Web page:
Last fall the U.S. Department of Agriculture proposed standards for organic foods and received more than 200,000 comments during the public comment period of the revision process -- the most public input the agency has ever received about a new regulation. Because of the comments, the USDA may exclude various practices from organic food production that have nothing to do with chemical use, including growing genetically enhanced crops, using irradiation for food safety reasons, or applying sludge as a fertilizer.
Despite the controversy, many people say that interest in organic production is as high as it has ever been.
Ron Roller is president and chief soybean buyer of American Soy Products in Saline, Mich., the nation's largest producer of organic soy food products. He says the current status of the organic market is unlike anything he's seen in his 25 years in the business.
"The organic soybean market is exploding at the moment. It's just going nuts," he says. "I'm amazed at the speed at which farmers are getting into this market. In the years past, we had a hard time finding suppliers, and it's still difficult, but that's because the demand for the crops is so high. But there's been a surge of farmers coming into organic farming."
The demand for organic soy products, such as soy milk and tofu, has driven organic soybean prices much higher than regular soybeans. This has not gone unnoticed by farmers in the Midwest. According to Roller, prices for organic soybeans are ranging as high as $25 a bushel, compared to just below $7 for conventional soybeans.
"The Japanese market is the driving force," Roller explains. "They make a lot of products out of soybeans, and the past few years, they have been demanding organic products. It's spurred a huge demand in organics."
A second major reason for the heightened interest in organic farming is the upcoming revision of the USDA's standards for organically produced foods.
Roller says that the new standards could significantly increase the number of producers and products. "Right now there are 30 or 40 certifying groups, but if the government sets a uniform standard, that will speed the entire process," he says. "Not everyone is happy that there will be one standard applied by the federal government, but if you are a multinational manufacturer of food products, and you make products that use many ingredients, it'll make it easier for these companies to move into the organic marketplace."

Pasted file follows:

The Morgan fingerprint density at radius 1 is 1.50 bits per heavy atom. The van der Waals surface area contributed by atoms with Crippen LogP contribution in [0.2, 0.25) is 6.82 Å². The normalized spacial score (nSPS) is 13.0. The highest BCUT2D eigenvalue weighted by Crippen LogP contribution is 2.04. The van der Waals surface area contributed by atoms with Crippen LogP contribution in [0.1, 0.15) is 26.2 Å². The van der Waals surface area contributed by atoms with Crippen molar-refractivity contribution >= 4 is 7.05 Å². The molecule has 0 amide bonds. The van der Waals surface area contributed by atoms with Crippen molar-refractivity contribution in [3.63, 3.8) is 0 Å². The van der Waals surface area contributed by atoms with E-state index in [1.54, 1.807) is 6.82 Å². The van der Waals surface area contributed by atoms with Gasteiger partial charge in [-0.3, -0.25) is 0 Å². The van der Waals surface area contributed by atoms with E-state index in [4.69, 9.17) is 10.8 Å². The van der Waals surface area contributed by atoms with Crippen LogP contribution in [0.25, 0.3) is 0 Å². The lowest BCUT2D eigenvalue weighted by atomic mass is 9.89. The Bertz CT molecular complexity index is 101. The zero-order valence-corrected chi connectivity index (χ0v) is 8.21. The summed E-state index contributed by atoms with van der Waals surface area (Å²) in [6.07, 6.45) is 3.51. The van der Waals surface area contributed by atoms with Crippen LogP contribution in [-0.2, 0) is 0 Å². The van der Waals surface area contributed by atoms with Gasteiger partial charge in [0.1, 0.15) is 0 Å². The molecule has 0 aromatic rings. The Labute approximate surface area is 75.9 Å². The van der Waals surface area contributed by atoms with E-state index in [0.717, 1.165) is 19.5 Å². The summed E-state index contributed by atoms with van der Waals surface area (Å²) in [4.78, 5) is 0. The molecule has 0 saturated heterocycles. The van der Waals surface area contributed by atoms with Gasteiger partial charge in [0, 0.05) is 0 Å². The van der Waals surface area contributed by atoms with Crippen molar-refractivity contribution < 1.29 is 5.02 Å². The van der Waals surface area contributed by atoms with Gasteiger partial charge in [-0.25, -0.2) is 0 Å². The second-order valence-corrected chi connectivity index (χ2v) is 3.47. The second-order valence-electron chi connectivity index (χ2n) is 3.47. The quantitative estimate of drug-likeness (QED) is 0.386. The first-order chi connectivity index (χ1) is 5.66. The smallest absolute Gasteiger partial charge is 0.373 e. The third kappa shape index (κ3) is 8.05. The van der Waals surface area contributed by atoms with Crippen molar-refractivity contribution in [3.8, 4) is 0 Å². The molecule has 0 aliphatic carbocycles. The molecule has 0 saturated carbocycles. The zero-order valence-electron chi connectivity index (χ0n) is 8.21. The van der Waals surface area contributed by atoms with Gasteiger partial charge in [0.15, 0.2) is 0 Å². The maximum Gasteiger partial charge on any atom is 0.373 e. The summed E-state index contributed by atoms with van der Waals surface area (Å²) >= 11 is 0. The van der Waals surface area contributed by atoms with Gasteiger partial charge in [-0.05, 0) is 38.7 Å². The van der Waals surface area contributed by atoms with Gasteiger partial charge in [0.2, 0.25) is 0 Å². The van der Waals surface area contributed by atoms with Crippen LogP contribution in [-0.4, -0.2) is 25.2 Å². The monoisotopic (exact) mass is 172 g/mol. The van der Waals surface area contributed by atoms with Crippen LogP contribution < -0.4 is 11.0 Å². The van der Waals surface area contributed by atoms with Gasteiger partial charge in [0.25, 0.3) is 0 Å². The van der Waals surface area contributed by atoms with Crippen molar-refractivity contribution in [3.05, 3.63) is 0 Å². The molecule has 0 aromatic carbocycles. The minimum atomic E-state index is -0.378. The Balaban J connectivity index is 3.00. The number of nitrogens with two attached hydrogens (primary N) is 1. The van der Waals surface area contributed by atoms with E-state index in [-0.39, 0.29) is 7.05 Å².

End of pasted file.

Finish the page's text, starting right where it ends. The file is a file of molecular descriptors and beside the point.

According to Petritz, although organic farming may look simple, it is surprisingly complex for farmers who haven't tried it. "For example, if you plan to sell organic meat or milk, you have to have organically produced feed for the livestock," he says. "Producers need to know the basics of producing their particular crop. They can't go from doing nothing with organic to producing crops overnight."
Cissy Bowman, spokeswoman for the Organic Farmers Marketing Association and herself an organic farmer in Clayton, Ind., agrees that producers considering organic farming should proceed cautiously, and identify exactly where they plan to sell their crops and what those markets are buying.
"There are market complications that can disappoint growers if they are not well-informed about markets prior to planting," Bowman says. "In 1995, the founders of the Organic Farmers Marketing Association did a survey of market barriers and found that many potential and new growers quickly became disillusioned when the time came to sell their crops. If growers are well-informed ahead of time, then markets can be good and the 'conversion' to organic works. As in any other form of agriculture, the new organic growers must have a local infrastructure in place or they will likely revert back to conventional methods and markets."
Roller agrees that there can be pitfalls. "Most of the buyers want specific varieties of beans, and these are grown under contract," he says. "People who are interested in getting the right prices need to grow the right kind of beans. It's really the end-user who is determining what the producers plant."
Written by: Steve Tally
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